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Next step was to add the glass panes. We brought the frame into a glass shop and got six panes cut perfectly to fit. This was the most expensive and trickiest part of the process, especially when two panels break on you as you’re trying to put them in. But eventually we got them all put in smoothly and secured with Glazier’s steel push points. These little guys are hard to find but Home Depot carried them. They’re a subtle solution that you don’t see from the good side. We didn’t putty the glass since we weren’t sealing in this window from the elements.

glass halfway in

glass halfway in

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inserting the push points

I ordered some 11″x14″ wedding photos from Shutterfly, centred those into the six frames, and then mounted some leftover black scrapbooking paper behind them. We used good ol’ scotch tape to attach the photos & backings to the window.

IMG_2344It held up great, and this is what you see on the other side:

IMG_2349I’m really pleased with it and love the addition it makes to our dining room wall:

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Distress-It-Yourself

Well, it’s that time of year I bring you another Pinteresty-style post. And yes, it has to do with picture frames again. That’s what my DIY projects tend to be. This time, I tackled distressing a picture frame.

I wanted some art for my bathroom as I’m still decorating after over a year of moving into my apartment. So I did some antique shopping in Fort Langley and bought this old print and picture frame.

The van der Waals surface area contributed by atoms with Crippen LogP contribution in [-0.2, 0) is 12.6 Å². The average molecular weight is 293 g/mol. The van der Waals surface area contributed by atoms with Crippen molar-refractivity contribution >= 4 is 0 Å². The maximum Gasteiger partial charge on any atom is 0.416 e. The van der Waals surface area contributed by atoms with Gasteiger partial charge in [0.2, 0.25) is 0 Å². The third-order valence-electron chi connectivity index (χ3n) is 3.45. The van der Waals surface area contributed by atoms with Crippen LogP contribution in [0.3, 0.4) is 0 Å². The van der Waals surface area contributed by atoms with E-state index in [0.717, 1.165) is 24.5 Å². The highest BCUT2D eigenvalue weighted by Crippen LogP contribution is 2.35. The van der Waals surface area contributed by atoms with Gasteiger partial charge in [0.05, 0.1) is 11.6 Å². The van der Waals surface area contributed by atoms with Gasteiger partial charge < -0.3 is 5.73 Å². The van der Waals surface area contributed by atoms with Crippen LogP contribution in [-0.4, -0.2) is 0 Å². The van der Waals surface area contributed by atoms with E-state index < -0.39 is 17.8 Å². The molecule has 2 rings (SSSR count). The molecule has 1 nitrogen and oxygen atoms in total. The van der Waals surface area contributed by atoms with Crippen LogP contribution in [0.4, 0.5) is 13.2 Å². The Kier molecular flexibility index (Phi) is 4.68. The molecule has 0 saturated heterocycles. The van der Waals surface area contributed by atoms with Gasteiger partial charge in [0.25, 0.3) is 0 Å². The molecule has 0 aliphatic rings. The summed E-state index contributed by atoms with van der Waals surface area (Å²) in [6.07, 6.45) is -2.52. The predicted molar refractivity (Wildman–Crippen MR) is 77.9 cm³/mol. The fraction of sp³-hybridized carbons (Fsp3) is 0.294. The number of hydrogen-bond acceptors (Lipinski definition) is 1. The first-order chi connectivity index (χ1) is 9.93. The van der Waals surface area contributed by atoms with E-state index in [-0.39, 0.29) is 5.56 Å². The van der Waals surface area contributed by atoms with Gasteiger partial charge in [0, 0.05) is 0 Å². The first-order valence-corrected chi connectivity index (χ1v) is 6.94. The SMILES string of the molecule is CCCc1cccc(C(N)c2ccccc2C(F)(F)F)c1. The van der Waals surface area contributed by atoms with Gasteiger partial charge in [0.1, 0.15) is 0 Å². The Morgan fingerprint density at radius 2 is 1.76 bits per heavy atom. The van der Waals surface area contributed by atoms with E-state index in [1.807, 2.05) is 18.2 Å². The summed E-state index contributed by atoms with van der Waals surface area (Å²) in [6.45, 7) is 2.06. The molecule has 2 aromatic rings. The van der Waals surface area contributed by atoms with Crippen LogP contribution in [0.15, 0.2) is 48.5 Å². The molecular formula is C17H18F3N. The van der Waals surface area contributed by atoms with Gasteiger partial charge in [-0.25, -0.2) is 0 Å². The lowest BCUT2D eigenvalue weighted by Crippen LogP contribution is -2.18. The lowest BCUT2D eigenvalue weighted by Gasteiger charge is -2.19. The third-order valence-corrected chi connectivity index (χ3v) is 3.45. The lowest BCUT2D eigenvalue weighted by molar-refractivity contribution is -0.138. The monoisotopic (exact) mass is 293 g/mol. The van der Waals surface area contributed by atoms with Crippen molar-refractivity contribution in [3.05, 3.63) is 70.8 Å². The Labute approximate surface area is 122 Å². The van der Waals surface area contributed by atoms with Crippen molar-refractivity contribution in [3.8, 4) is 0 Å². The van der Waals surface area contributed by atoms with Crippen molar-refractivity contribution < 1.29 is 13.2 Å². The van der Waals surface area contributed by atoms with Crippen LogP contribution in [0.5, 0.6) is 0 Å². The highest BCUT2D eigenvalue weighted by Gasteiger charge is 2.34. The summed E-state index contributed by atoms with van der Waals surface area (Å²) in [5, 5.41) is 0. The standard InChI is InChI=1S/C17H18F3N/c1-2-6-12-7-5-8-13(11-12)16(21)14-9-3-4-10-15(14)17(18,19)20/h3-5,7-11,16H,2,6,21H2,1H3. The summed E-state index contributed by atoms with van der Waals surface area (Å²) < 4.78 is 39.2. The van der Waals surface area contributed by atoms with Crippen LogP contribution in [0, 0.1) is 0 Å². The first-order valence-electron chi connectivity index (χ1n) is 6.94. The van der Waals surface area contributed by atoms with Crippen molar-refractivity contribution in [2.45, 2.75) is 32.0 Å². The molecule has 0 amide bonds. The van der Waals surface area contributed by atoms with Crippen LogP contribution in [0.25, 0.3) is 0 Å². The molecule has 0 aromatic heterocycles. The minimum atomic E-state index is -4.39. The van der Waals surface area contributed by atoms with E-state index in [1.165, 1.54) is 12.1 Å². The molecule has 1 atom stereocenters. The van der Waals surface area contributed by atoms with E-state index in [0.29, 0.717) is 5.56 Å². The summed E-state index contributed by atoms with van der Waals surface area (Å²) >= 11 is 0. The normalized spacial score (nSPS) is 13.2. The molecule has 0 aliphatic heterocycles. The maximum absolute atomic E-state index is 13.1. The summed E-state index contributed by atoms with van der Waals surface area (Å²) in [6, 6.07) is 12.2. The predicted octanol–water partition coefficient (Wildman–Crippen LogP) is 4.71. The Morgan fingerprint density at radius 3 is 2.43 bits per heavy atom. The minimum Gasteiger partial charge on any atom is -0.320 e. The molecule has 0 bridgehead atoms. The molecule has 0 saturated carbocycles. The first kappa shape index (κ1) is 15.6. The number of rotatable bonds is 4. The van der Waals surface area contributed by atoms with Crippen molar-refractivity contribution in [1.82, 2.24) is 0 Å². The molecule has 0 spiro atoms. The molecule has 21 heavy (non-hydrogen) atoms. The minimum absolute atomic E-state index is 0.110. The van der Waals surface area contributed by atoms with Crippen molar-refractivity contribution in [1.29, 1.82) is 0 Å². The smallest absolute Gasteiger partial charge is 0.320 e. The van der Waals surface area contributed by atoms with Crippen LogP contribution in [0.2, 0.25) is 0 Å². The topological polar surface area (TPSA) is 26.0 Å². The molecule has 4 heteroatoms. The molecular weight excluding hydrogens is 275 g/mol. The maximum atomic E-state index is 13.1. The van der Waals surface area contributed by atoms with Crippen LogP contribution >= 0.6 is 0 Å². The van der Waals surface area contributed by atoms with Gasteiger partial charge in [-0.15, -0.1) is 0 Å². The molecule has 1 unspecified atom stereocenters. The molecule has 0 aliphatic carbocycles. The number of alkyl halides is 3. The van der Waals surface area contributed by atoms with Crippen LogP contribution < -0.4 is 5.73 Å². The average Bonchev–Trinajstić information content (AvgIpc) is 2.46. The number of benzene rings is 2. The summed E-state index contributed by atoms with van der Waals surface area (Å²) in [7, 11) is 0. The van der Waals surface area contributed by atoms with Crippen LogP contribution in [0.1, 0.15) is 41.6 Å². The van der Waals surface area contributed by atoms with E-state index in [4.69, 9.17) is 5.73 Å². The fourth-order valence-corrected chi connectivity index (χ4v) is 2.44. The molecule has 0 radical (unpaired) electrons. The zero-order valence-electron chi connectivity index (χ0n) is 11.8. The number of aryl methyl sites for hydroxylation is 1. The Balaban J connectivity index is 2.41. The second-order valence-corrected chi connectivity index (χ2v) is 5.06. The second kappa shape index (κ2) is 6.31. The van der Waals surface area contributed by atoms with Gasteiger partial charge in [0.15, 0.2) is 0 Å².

original printI liked the print, especially the postcard text behind the birds. It fits perfectly with the old handwriting on my shower curtain. But I didn’t like the sickly sweet pink of the wood frame. So I distressed it, thanks to these helpful “how-to” instructions I found here and here.

Since I wanted a dark brown colour to be the old layer of paint that showed through, I started off by repainting both pieces of the frame, applying two coats. My old acrylic paint set I got for Christmas one year came in handy so that I didn’t have to buy all the supplies.

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My kitchen table work space. The turquoise frame to the left needed some touch-ups so I did that at the same time.

IMG_0266IMG_0268After letting the paint thoroughly dry, I rubbed the edge of a candle along the frames because this prevents the next colour of paint from sticking to the brown. It also indicates which parts of the frame will peel away when you bring out the sandpaper. Don’t be shy with the wax. If you want a really distressed frame, rub away. You can see the path of my wax below.

IMG_0315 I painted the two pieces again in the main colour I wanted the frame to be.

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I mixed a large amount of white, a pinch of yellow, and some dark purple to get this purply grey colour

IMG_0319I only did one coat of the purply grey because I was going to be sanding some of it off anyway to have the brown show through. Next, I took a piece of sandpaper and started rubbing the frames. I was surprised how easily it took off the paint in the places where I had rubbed the wax!

IMG_0323The last step was to apply some clear varnish to seal in the paint. I borrowed a spray can of my dad’s which gave it a semi-gloss look.

IMG_0328IMG_0325And voilĂ ! The funny thing is now I don’t even think I’ll hang it in my bathroom. I like it more for my hallway or living room.

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My antique corner, minus the Times Square frame I also repainted. You could say I have eclectic tastes!

So that was my bout of craftiness until next year. Any Distress-It-Yourself (or Do-It-Yourself) projects you have on the go?